Painful truths: psychologists unpick the ethics of empathy

  • غير مصنف
  • 22 يناير 2017
  • 19 مشاهدة
Painful truths: psychologists unpick the ethics of empathy
 

High quality global journalism requires investment. Please share this article with others using the link below, do not cut & paste the article. See our T&Cs and Copyright Policy for more detail. Email ftsales.support@ft.com to buy additional rights.

https://www.ft.com/content/0f3e15c2-dc07-11e6-86ac-f253db7791c6?ftcamp=published_links%2Frss%2Fhome_us%2Ffeed%2F%2Fproduct

 

Love is so last century. What the world needs now, the only thing that there’s just too little of, is empathy. Empathy is widely touted as the key to effective management, good government, better medical care, improved wellbeing, higher-achieving schools, excellent parenting, even world peace.

 

Sample the FT’s top stories for a week

You select the topic, we deliver the news.

 

Select topic

Enter email addressInvalid email

Sign up By signing up you confirm that you have read and agree to the terms and conditions, cookie policy and privacy policy.

Yale-based psychologist Paul Bloom found more than 1,500 books available on Amazon with “empathy” in the title, which looks like a publishing bubble ready to burst. One of the latest to join them is by TV producer and former Arts Council England chairman Peter Bazalgette, whose effusive The Empathy Instinct has the hyperbolic subtitle How to Create a More Civil Society. This compendium of empathy’s supposed virtues is a useful summary of all the impressive claims made for it, often underwritten by the scientific trump card du jour: the evidence of fMRI (functional magnetic resonance imaging) brain scans. Bazalgette’s zeal reaches its peak when he reports approvingly of a group of schoolchildren singing “Empathy is great. We love Empathy. You should too.”

 

It’s clearly time for a backlash, and Bloom has stepped up to put a much-needed halt to the bandwagon. Against Empathy sounds iconoclastic but, like so many books with sweeping titles, two pages in the reader discovers that a much more qualified claim is being made. Bloom admits in the prologue that the book might have been called Against the Misapplication of Empathy or Empathy Is Not Everything. He gives a rational defence of his bolder choice but surely the marketing case was stronger.

 

 

 

High quality global journalism requires investment. Please share this article with others using the link below, do not cut & paste the article. See our T&Cs and Copyright Policy for more detail. Email ftsales.support@ft.com to buy additional rights.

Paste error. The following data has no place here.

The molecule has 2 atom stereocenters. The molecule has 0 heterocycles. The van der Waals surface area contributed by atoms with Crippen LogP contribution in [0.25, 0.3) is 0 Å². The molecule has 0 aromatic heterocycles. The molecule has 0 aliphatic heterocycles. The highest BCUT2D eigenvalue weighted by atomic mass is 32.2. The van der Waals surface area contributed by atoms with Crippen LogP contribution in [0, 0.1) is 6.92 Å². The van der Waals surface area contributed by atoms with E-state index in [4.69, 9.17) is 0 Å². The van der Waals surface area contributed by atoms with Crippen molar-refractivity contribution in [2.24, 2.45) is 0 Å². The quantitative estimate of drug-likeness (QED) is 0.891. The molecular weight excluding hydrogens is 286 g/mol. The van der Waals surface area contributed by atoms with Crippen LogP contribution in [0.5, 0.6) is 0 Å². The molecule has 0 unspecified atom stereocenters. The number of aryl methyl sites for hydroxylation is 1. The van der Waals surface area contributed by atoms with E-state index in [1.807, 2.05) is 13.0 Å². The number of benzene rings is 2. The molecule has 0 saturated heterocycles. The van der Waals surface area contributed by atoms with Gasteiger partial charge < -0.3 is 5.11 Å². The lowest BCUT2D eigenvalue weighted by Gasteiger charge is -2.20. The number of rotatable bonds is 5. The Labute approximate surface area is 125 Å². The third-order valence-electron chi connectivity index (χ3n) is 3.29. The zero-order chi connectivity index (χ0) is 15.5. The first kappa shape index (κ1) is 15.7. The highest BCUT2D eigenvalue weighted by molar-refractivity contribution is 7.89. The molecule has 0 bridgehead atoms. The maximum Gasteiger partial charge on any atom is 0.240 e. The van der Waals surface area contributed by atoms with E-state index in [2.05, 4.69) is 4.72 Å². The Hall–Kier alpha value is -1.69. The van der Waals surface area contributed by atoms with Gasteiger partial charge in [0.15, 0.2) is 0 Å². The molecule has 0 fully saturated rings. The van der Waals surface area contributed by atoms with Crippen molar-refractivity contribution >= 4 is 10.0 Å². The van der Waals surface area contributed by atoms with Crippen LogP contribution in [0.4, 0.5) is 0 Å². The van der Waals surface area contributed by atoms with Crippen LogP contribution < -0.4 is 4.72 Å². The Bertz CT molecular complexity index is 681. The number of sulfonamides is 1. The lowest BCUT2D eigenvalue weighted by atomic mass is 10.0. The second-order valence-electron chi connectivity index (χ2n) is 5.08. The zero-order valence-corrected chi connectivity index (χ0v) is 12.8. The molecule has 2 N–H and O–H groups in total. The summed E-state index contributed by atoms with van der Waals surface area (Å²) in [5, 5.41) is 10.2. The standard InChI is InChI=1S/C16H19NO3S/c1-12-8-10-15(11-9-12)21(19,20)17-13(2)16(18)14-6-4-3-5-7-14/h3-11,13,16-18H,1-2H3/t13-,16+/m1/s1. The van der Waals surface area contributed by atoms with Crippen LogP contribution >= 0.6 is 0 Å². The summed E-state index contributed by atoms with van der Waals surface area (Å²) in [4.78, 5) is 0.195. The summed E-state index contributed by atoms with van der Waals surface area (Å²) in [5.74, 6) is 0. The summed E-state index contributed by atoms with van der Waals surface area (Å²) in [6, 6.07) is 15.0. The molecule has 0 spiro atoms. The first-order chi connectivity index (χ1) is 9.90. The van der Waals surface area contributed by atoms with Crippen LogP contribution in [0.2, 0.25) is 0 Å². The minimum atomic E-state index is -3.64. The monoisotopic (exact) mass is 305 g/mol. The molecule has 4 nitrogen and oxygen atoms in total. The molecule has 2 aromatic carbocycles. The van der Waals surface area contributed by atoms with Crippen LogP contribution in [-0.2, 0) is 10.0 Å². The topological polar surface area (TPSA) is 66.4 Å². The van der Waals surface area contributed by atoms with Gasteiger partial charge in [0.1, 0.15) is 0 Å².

https://www.ft.com/content/0f3e15c2-dc07-11e6-86ac-f253db7791c6?ftcamp=published_links%2Frss%2Fhome_us%2Ffeed%2F%2Fproduct

 

Love is so last century. What the world needs now, the only thing that there’s just too little of, is empathy. Empathy is widely touted as the key to effective management, good government, better medical care, improved wellbeing, higher-achieving schools, excellent parenting, even world peace.

 

Sample the FT’s top stories for a week

You select the topic, we deliver the news.

 

Select topic

Enter email addressInvalid email

Sign up By signing up you confirm that you have read and agree to the terms and conditions, cookie policy and privacy policy.

Yale-based psychologist Paul Bloom found more than 1,500 books available on Amazon with “empathy” in the title, which looks like a publishing bubble ready to burst. One of the latest to join them is by TV producer and former Arts Council England chairman Peter Bazalgette, whose effusive The Empathy Instinct has the hyperbolic subtitle How to Create a More Civil Society. This compendium of empathy’s supposed virtues is a useful summary of all the impressive claims made for it, often underwritten by the scientific trump card du jour: the evidence of fMRI (functional magnetic resonance imaging) brain scans. Bazalgette’s zeal reaches its peak when he reports approvingly of a group of schoolchildren singing “Empathy is great. We love Empathy. You should too.”

 

It’s clearly time for a backlash, and Bloom has stepped up to put a much-needed halt to the bandwagon. Against Empathy sounds iconoclastic but, like so many books with sweeping titles, two pages in the reader discovers that a much more qualified claim is being made. Bloom admits in the prologue that the book might have been called Against the Misapplication of Empathy or Empathy Is Not Everything. He gives a rational defence of his bolder choice but surely the marketing case was stronger.

 

 

أخبار ذات صلة

شارك برأيك وأضف تعليق

تابعونا علي FaceBook

الاستطلاعات

ما رأيك بالشكل الجديد للموقع ؟

عرض النتائج

جاري التحميل ... جاري التحميل ...
جميع الحقوق محفوظه لـ بوابة شامل 24 الاخبارية - برمجة شركة داتا ايجيبت لخدمات الويب وتقنية المعلومات 2018 ©